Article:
Four Ways Flying Will Differ From Last Summer: Can We Expect Lower Airfares?

What can you expect for the 2017 summer travel season? Surprisingly,  we can expect lower airfares. According to the New York Times article by  Elaine Glusac  “What to Expect in the Air This Summer” there are four ways flying will differ from last summer.

  Lower Airfares

Data from Kayak shows that fares for coach class are down 23% on average from last year. Great news but lower airfares mean fuller flights, if that’s possible. One of the reasons for this is that foreign low cost carriers are increasing their presents by 61% driving prices down.

One of the carriers, WOW Air is advertising flights from $189 one way between Pittsburgh and Copenhagen and $189 from New York to Frankfurt, both with stops in Reykjavik, Iceland.

  New Economy Classes

In order to compete with no-frills airlines like Spirit and Frontier, giants like American and United are adding 2 additional classes to their economy class; Premium Economy on the high end and Basic Economy on the low end.

Basic economy doesn’t allow passengers to make seat selections before check-in nor can they bring aboard luggage that requires overhead bin space. They can, however, check their luggage if need be. It’s also less likely that families will be seated together as a lot of the availability will be in the center seats.

Mr. Hobica, of Airfarewatchdog said that premium economy on American will resemble their domestic short-haul business class. The forward-most section of economy will be reserved for premium economy on American.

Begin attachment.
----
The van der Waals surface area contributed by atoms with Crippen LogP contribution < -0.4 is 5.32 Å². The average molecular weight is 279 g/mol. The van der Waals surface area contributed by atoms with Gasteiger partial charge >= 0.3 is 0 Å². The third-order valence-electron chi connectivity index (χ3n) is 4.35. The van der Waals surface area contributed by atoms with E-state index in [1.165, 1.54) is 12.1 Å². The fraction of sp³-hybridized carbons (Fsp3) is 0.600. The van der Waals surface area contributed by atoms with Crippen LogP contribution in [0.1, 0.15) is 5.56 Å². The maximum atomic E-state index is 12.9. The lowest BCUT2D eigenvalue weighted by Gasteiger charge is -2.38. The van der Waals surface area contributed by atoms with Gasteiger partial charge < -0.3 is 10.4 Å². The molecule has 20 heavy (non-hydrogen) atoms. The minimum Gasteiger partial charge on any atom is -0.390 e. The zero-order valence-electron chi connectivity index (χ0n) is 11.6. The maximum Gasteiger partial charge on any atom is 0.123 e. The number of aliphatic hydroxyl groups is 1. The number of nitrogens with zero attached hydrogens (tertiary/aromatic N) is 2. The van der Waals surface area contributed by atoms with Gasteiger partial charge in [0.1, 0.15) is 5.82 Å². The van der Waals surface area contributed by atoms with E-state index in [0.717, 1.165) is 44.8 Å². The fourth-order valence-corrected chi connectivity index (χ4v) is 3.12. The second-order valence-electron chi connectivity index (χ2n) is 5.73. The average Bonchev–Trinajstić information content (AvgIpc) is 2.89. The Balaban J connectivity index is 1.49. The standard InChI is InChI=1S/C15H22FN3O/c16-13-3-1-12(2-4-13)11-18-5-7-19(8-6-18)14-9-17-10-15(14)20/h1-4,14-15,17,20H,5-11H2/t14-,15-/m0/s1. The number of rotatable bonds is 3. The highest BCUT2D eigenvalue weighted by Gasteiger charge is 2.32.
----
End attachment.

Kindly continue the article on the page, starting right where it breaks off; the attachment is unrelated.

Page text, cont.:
Electronics Uncertainty

While I don’t expect readers of this blog to be doing many vacations in the Middle East this summer, if you’re flying back from 10 countries, be prepared to check anything larger than a cell phone separately or in your luggage.

Those countries include: Abu Dhabi and Dubai in the United Arab Emirates; Amman, Jordan; Cairo; Casablanca, Morocco; Doha, Qatar; Istanbul; Jeddah and Riyadh in Saudi Arabia; and Kuwait.

American and European officials have discussed expanding the laptop ban on all trans-Atlantic flights, but nothing has been announced. If implemented, parents traveling with children will face even greater struggles on long flights and had better condition their kids before hand with some alternative forms of distractions.

  Expanding Perks

American and Delta have introduce free food for economy class passengers however, mostly for transcontinental flights. Where free food is not offered, United  is offering cheeseburgers and fries and penne pasta and meatballs for purchase in addition to their snack boxes.

On the ground, expedited security clearance is also expanding to international carriers for passengers who have membership in T.S.A. PreCheck. The program of the Transportation Security Administration, which requires submitting an application, undergoing an in-person interview and fingerprinting and paying $85 for the five-year term, grants enrollees expedited security at domestic airports. In April, the Department of Homeland Security said 97 percent of PreCheck fliers waited in security lines fewer than five minutes.

Of the four changes we can look forward to this summer, I’m most excited to see airfares going down. How abut you? Let me know how you feel by leaving a comment below.

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